We’ve been following the science of breath analysis for quite sometime. Here are interesting new developments from University at Buffalo researchers, led by Dr. Frank V. Bright, Distinguished Professor in the Department of Chemistry in the College of Arts and Sciences:
Current methods of detecting these chemicals in human breath and other odors require cumbersome and elaborate laboratory instruments, such as gas chromatographs, which would be prohibitively expensive and inappropriate for clinical, home or remote field settings.
That’s why the UB team is taking a multidisciplinary approach, integrating research in neural networks, pattern analysis, novel sensor technologies, low-power optical detectors and light sources with clinical expertise…
The UB team, members of which have developed some of the world’s most stable and robust sensors, including some that do not need any calibration for more than two years, may be the first to integrate chemists, clinicians, computer scientists and engineers to exploit the full potential of expired gases or odors from human breath or other parts of the body to diagnose diseases.
While there are other electronic “noses” already on the market, they cannot correlate reliably their read-outs to a particular disease state, Bright said.
“The UB device will be unique because it will be designed to exploit, and in some ways mimic, the concepts of olfaction,” he continued. “Despite the fact that we might encounter numerous really smelly things in our lifetime, it is not as if there are billions of discrete sensors within our noses that nature designed a priori to respond selectively to every possible smelly odor.
“Rather, there are suites of receptors in our nasal passages and the collective response from all of these receptors to an odor or set of odors can be discriminated,” he said.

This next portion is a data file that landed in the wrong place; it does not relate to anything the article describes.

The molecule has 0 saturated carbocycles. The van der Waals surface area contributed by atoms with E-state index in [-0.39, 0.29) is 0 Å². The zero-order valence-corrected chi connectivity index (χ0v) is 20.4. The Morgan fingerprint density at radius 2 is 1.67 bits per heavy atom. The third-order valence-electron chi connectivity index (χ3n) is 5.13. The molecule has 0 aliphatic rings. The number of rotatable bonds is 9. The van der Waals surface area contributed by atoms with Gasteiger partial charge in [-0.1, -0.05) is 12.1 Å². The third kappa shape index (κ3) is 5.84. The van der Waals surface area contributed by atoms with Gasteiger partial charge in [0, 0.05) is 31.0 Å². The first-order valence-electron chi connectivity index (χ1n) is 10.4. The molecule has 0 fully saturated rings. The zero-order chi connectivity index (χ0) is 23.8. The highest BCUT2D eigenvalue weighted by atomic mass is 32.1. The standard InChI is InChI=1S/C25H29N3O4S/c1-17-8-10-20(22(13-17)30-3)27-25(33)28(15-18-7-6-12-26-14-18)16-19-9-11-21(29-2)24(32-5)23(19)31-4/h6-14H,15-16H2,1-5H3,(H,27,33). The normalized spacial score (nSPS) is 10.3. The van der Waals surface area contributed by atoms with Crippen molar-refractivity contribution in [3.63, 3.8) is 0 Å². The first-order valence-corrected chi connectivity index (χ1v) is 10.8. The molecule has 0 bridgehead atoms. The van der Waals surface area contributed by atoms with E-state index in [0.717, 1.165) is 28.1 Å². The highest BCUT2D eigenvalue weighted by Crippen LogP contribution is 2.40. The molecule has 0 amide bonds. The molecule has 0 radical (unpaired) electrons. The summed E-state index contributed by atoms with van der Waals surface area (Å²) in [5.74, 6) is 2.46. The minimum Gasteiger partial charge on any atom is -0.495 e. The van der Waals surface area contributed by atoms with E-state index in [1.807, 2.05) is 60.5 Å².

In the same way, the UB device will contain individual chemical sensors, perhaps as many as a million, which collectively will produce a pattern revealing the chemical signature of a patient’s breath, which may be related to a particular disease state.
That pattern will then be used to “train” neural networks, groups of connected artificial neurons capable of learning new information, to discriminate potentially between patients with specific diseases.
“The power of neural networks in this research is that they will pull out the important features and save them so that when they are exposed to a chemical pattern they have ‘seen’ before, the device will elicit the right response,” said Albert H. Titus, Ph.D., assistant professor of electrical engineering in the UB School of Engineering and Applied Sciences and a co-investigator on the project.
He added that with neural network processing, the size of the sensor elements can stay very small, each measuring about 10 micrometers in size, a critical element for the inexpensive, low-power device the UB team is designing.
Titus is building novel, complementary metal oxide semiconductor (CMOS) arrays that simultaneously will read the signals produced by each of the sensor elements.
“The issue with this application is can you come up with a unique ensemble of sensor elements that exhibit enough diversity to respond to a large variety of small, chemically similar species to give you a chance of realizing the chemical fidelity that you need?” asked Bright.
To achieve that fidelity, he said the chemical sensors will be made out of xerogels, porous glass-like materials that consist of easily tailored nanoscopic pores, which can be tuned to recognize specific chemicals or classes of chemicals.
Bright’s lab is well-known for its work developing chemical sensors out of xerogels that detect chemicals in blood, urine and other samples.
So far, he and his associates have developed xerogels that can respond to about 100 different chemicals, ranging from small molecules like oxygen and carbon dioxide to mid-sized molecules like steroids and prostaglandins up to big proteins like interleukins.
Bright explained that the envisioned device will work as follows: As the breath sample flows through the breath-testing device, the individual sensing elements will change their color or intensity; those changes will be detected by the CMOS array, producing electrical signals that then can be processed by the neural network.